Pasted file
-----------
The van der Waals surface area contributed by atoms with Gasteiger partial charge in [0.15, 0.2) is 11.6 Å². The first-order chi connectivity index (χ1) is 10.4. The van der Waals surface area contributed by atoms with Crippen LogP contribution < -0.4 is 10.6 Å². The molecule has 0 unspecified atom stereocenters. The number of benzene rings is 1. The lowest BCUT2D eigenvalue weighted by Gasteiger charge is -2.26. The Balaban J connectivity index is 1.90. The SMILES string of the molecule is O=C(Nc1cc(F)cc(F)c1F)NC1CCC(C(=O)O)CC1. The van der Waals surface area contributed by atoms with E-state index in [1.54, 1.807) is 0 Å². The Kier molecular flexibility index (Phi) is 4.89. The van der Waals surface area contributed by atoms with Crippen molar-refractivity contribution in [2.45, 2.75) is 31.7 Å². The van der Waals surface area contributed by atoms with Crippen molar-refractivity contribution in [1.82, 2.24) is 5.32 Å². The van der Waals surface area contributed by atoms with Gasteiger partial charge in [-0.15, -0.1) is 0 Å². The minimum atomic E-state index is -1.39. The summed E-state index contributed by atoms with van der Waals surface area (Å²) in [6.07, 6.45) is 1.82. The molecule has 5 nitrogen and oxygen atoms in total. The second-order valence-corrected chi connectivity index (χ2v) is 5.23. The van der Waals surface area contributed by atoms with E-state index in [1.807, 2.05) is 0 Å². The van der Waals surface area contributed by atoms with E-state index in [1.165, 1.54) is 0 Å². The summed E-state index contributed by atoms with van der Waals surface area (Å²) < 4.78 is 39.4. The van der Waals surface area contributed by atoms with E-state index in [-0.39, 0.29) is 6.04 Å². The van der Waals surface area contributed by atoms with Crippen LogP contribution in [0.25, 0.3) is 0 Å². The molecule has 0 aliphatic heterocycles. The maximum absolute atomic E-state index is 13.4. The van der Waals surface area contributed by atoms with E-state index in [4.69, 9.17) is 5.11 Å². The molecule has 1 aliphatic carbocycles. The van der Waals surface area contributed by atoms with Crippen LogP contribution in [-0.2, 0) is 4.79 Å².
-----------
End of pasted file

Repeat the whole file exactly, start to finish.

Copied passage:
The van der Waals surface area contributed by atoms with Gasteiger partial charge in [0.15, 0.2) is 11.6 Å². The first-order chi connectivity index (χ1) is 10.4. The van der Waals surface area contributed by atoms with Crippen LogP contribution < -0.4 is 10.6 Å². The molecule has 0 unspecified atom stereocenters. The number of benzene rings is 1. The lowest BCUT2D eigenvalue weighted by Gasteiger charge is -2.26. The Balaban J connectivity index is 1.90. The SMILES string of the molecule is O=C(Nc1cc(F)cc(F)c1F)NC1CCC(C(=O)O)CC1. The van der Waals surface area contributed by atoms with E-state index in [1.54, 1.807) is 0 Å². The Kier molecular flexibility index (Phi) is 4.89. The van der Waals surface area contributed by atoms with Crippen molar-refractivity contribution in [2.45, 2.75) is 31.7 Å². The van der Waals surface area contributed by atoms with Crippen molar-refractivity contribution in [1.82, 2.24) is 5.32 Å². The van der Waals surface area contributed by atoms with Gasteiger partial charge in [-0.15, -0.1) is 0 Å². The minimum atomic E-state index is -1.39. The summed E-state index contributed by atoms with van der Waals surface area (Å²) in [6.07, 6.45) is 1.82. The molecule has 5 nitrogen and oxygen atoms in total. The second-order valence-corrected chi connectivity index (χ2v) is 5.23. The van der Waals surface area contributed by atoms with E-state index in [1.807, 2.05) is 0 Å². The van der Waals surface area contributed by atoms with E-state index in [1.165, 1.54) is 0 Å². The summed E-state index contributed by atoms with van der Waals surface area (Å²) < 4.78 is 39.4. The van der Waals surface area contributed by atoms with E-state index in [-0.39, 0.29) is 6.04 Å². The van der Waals surface area contributed by atoms with Crippen LogP contribution in [0.25, 0.3) is 0 Å². The molecule has 0 aliphatic heterocycles. The maximum absolute atomic E-state index is 13.4. The van der Waals surface area contributed by atoms with E-state index in [4.69, 9.17) is 5.11 Å². The molecule has 1 aliphatic carbocycles. The van der Waals surface area contributed by atoms with Crippen LogP contribution in [-0.2, 0) is 4.79 Å².